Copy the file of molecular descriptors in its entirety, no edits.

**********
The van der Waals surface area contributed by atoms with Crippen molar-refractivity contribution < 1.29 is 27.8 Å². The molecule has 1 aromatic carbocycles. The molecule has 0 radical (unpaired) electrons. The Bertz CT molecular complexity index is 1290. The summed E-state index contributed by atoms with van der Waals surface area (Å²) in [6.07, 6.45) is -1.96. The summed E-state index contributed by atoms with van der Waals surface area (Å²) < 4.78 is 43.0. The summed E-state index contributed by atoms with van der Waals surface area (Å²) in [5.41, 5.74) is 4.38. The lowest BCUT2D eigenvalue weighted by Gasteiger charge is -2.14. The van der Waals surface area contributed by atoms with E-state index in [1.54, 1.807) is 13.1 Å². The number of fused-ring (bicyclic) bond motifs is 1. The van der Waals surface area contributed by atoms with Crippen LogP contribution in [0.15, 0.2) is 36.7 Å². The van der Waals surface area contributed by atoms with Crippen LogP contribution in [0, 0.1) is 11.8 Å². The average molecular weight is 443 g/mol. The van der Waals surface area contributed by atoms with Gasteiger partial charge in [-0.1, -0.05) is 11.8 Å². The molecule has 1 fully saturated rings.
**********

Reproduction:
The van der Waals surface area contributed by atoms with Crippen molar-refractivity contribution < 1.29 is 27.8 Å². The molecule has 1 aromatic carbocycles. The molecule has 0 radical (unpaired) electrons. The Bertz CT molecular complexity index is 1290. The summed E-state index contributed by atoms with van der Waals surface area (Å²) in [6.07, 6.45) is -1.96. The summed E-state index contributed by atoms with van der Waals surface area (Å²) < 4.78 is 43.0. The summed E-state index contributed by atoms with van der Waals surface area (Å²) in [5.41, 5.74) is 4.38. The lowest BCUT2D eigenvalue weighted by Gasteiger charge is -2.14. The van der Waals surface area contributed by atoms with E-state index in [1.54, 1.807) is 13.1 Å². The number of fused-ring (bicyclic) bond motifs is 1. The van der Waals surface area contributed by atoms with Crippen LogP contribution in [0.15, 0.2) is 36.7 Å². The van der Waals surface area contributed by atoms with Crippen LogP contribution in [0, 0.1) is 11.8 Å². The average molecular weight is 443 g/mol. The van der Waals surface area contributed by atoms with Gasteiger partial charge in [-0.1, -0.05) is 11.8 Å². The molecule has 1 fully saturated rings.